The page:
Thursday, October 2, 2014

School is IN!

The semester starts here on October 1 and runs through February.  Weirdly the semester runs STRAIGHT through Christmas.  Don't believe me?  Here's the December, 2013 University of Ljubljana schedule:

There's vacation the first week of December and then two days off for Christmas!  And there is class on the 24th and the 31st!  Apparently "some faculty" cancel and reschedule, but among the hardcore, old school folks they teach straight through.  Needless to say I'm cancelling.

I am super psyched to have school back in session.  There was a great energy here in August with tourists buzzing around and daily festivals, and then it got a little quieter in September.  With the students back in town the buzz is back, and even better with that special university town energy.  Here's students milling in the hallway and flowing out of the law school for lunch yesterday:

 Ljubljana's population is roughly 270,000 and the University's enrollment is over 60,000 at full strength, so while it is a capital city with its own business culture, it is DEFINITELY a college town, in all of the best ways.  Lots of coffee shops and bookstores, lots of earnest students studying or thinking deep thoughts, and a million bars.

I am teaching Comparative Law, with a focus on the American system.  I actually know quite a bit about one of those topics, and I'm working actively on the other!  I have ~30 students, all in their last year or two of law school.  They have me in a really nice Seminar room.  Here's the view of the blackboard and the seats:

It's a really nice room, although I miss my trusty 241 at the law school.  It's hard to have everyone face me, the classrooms I use at UT are all more "in the round."

Still, I'm endeavoring to recreate an American experience, with more or less success.  I told the students that I was planning on being extra-American as part of the comparative law experience, threatening to "turn my American right up to 11."  Unsurprisingly no one got my idiomatic reference to a movie from 20 years ago, but I assume that is all part of the Ben Barton comparative law experience.

I think most of the senior people here lecture only, and sometimes for as long as three continuous hours, so I think my sheer weirdness and interactivity will please at least some of the students.  When I worry that I'm going to bomb I remember the statue of Martin Pegius, who was a legal scholar in the 16th century, that sits outside the law school:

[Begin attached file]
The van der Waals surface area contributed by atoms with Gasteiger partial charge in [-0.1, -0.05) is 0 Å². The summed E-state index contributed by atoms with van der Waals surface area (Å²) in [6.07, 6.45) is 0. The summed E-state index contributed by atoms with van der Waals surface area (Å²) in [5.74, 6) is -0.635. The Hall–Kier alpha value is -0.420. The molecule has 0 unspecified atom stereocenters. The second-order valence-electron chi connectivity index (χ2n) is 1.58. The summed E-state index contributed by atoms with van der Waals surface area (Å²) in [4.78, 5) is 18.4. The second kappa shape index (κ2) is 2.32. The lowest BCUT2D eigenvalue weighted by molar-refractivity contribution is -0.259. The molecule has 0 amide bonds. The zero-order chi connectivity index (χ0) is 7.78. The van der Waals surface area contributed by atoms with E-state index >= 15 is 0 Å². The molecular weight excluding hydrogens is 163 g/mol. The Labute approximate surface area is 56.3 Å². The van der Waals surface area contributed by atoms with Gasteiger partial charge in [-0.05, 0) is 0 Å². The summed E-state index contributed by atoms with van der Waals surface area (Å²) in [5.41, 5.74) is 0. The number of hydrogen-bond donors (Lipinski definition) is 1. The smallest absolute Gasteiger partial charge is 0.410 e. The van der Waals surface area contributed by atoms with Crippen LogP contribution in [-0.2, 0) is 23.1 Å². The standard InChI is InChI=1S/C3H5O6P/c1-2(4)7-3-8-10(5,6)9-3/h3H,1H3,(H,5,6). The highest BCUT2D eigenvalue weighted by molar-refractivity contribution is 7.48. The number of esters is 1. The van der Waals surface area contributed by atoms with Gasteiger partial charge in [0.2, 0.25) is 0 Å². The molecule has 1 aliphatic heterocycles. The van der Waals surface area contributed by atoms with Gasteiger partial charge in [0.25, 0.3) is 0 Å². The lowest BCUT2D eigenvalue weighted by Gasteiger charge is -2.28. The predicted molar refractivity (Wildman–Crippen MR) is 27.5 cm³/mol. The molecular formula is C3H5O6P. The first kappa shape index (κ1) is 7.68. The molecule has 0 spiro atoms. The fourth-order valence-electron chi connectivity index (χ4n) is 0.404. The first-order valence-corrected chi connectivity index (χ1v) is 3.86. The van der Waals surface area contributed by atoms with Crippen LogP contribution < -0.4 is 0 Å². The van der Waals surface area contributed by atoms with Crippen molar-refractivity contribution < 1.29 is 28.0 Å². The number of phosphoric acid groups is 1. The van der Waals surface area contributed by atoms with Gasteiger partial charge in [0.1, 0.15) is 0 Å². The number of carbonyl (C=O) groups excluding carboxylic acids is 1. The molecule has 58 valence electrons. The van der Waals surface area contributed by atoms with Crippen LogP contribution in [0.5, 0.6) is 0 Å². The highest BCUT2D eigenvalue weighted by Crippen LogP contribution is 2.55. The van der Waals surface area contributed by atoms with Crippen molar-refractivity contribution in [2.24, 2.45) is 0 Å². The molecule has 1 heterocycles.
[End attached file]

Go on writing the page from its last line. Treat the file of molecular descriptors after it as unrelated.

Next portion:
I figure it can't be too hard to be more cheerful than that guy.  That said, it turns out that he was a way more interesting professor than I am.  He was apparently a legal scholar but also an astronomer and he and his second wife got very into weird astrology stuff and black magic and fortune telling late in life.  They were both imprisoned and executed for being witches.  Hopefully I will follow a different path in my non-traditional law teaching.

I did a lot of the usual goofy stuff I do in the US, including letting the students vote on policies and procedures and having them introduce themselves and explain why they were taking the class (which I always do in seminars, which this sort of is).  There are no official photos of the students, so I actually took a picture of each of them so I can try to memorize their names.  Here's the model picture of me, actually mid-teaching:
And I share this kind student's enthusiasm.  Glad to be back in the classroom and after day one so far so good:




3 comments:

  1. Ben, I really struggled in my research there (as you know, IANAL) with the difference between US and Slovene law, especially the administrative nature of Slovene law. It was mystifying to this untrained American that it was possible that something could be "not allowed" but still be legal. Different tradition?

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  2. Mary-Claire BartonOctober 3, 2014 at 10:09 PM

    A+ Ben......(the only one I have given this week!). To meet a 16th century law scholar...who despite his witch status and execution, has lived on long enough to interest you, is amazing. If only he could return and come upon a world of computers and space stations and a slightly renegade American scholar. Nice continuity. Keep your blogs coming!

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  3. Nice! Go enthusiastic student and professor-- The only accolade you have left is to win best Law Professor... in SOLVENIA

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